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Voyage of Traveler / Blog » Traveler Postcard From Haiti

Voyage of Traveler / Blog

March 13, 2010

Traveler Postcard From Haiti

Filed under: Year 3: July09 - July10 Greece to Newport Beach, CA, Caribbean — mrlawlerjr @ 8:15 pm

Port Morgan
Ile a Vache, Haiti
Lat 18-06.24N
Long 073-41.57W

Bon jour,

The cruising guide warns yachts sailing between Puerto Rico and Jamaica to avoid Haiti altogether, especially the southwest corner of the island.  It recommends giving it a wide berth, passing at least 50 miles offshore.  There are a lot of desperate people with nothing to lose. Haiti is the poorest country in the Western Hemisphere. Piracy has been a part of their culture for hundreds of years, since the days of Capt. Henry Morgan (the port we are in is named after him and this is where his ship sank.)  And all of that was before the January 12 earthquake.

Since then you have seen the footage on CNN and read newspaper and magazine stories about the current situation.  Suddenly, there are 2 million people homeless with a huge percentage of the population injured and/or unemployed, spending all day trying to scrounge for themselves and their families, with very little food, clean drinking water or other necessities available.

This is now our third day in Port Morgan on Ile a Vache (Cow Island) at the SW corner of Haiti.  It has been an amazing experience, mostly in a good way.

On our arrival here we found it to be a very sheltered harbor with three other cruising sailboats at anchor (always a reassuring sight), two from France and one from the US.  We were immediately greeted by a dozen, friendly, polite boat boys who wanted to help us, clean the boat or sell us something.  We bought four drinking coconuts for $2, a nice way to start our visit.  A lobster fisherman paddled his dugout canoe to Traveler and sold us seven live lobster for $10, and Yansen made us a great dinner that night.

Next we gave away our care packages to four young men, each with six to eight in their families, and each had paddled out to Traveler. This included a bag of rice, a sack of potatoes, a salami, Frosted Flakes, a bag of Chips Ahoy cookies, four rolls of toilet paper, a toothbrush and toothpaste, a razor and a bar of soap.  Our donations were well received, as you can imagine.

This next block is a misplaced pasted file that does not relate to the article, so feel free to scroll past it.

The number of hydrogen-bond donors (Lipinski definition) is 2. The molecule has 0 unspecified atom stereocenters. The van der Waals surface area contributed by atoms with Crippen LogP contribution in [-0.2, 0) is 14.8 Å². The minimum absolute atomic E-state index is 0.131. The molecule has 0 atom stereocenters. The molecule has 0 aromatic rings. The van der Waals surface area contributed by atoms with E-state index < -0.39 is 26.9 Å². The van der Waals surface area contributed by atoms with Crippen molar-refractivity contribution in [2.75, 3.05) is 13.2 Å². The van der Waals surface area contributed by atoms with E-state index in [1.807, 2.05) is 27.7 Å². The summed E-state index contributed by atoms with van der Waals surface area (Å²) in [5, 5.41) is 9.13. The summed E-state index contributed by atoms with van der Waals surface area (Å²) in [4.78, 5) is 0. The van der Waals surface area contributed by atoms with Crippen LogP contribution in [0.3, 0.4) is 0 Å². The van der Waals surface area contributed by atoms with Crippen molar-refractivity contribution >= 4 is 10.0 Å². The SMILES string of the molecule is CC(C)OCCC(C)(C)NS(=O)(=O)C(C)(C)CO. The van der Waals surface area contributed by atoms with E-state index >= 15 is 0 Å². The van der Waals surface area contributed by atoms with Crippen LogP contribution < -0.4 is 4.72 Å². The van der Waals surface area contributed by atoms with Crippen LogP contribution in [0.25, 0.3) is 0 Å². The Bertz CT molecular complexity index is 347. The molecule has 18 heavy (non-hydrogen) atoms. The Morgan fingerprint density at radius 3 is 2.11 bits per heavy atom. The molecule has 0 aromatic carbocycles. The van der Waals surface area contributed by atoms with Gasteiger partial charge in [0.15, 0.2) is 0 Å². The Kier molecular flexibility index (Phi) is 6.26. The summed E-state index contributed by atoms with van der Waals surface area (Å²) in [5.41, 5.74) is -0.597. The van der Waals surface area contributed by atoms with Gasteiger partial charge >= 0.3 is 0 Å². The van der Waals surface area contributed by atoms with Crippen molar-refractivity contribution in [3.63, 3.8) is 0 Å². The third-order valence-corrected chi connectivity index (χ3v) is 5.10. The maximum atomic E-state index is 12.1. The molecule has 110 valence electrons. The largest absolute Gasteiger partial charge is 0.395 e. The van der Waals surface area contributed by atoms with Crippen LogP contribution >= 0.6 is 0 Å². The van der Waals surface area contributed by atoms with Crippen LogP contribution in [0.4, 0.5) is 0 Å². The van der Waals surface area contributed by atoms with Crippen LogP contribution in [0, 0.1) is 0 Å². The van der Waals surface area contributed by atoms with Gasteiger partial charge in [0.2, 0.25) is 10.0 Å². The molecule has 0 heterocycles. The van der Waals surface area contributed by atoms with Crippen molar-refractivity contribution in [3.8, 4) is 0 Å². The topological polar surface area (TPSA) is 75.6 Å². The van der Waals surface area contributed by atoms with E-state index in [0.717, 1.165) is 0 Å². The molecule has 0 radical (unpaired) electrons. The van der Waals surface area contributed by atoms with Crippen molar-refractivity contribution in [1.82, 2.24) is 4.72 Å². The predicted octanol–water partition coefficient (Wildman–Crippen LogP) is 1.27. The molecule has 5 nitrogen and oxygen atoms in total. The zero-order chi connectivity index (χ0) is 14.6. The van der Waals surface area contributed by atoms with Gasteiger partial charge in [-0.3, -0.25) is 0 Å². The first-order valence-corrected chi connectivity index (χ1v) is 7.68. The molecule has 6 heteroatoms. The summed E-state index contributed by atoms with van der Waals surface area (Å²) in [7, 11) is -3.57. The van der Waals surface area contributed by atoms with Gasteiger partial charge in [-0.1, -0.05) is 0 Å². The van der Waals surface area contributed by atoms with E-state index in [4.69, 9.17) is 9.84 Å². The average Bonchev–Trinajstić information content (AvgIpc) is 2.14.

The island has a population of 12,000, with 99% black and descendants of slaves.  It is about 7 miles long and 2 miles wide, and is situated just 6 miles off mainland Haiti.  We learned that Ile a Vache has no cars or electricity, just a dozen or so rural villages with foot trails connecting them.  About 90% of the island’s population has never even been to the mainland–so they have never seen a city, or a car, or used a telephone, or watched TV, or used a computer. Wow!

We had two guides take us on a hour-long hike to the main village for market day.  It was more of a sight-seeing field trip than provisioning, as there was very little offered for sale that we wanted.  The local bananas, however, were tree-ripened and excellent.  We saw lots of used clothing, probably donated items, offered for sale.

The fishing boats are mostly sailing vessels without engines. We rode one, with our guides, from the market in the main village back to Port Morgan.  It was a fun, memorable, downwind sail that took about a half hour.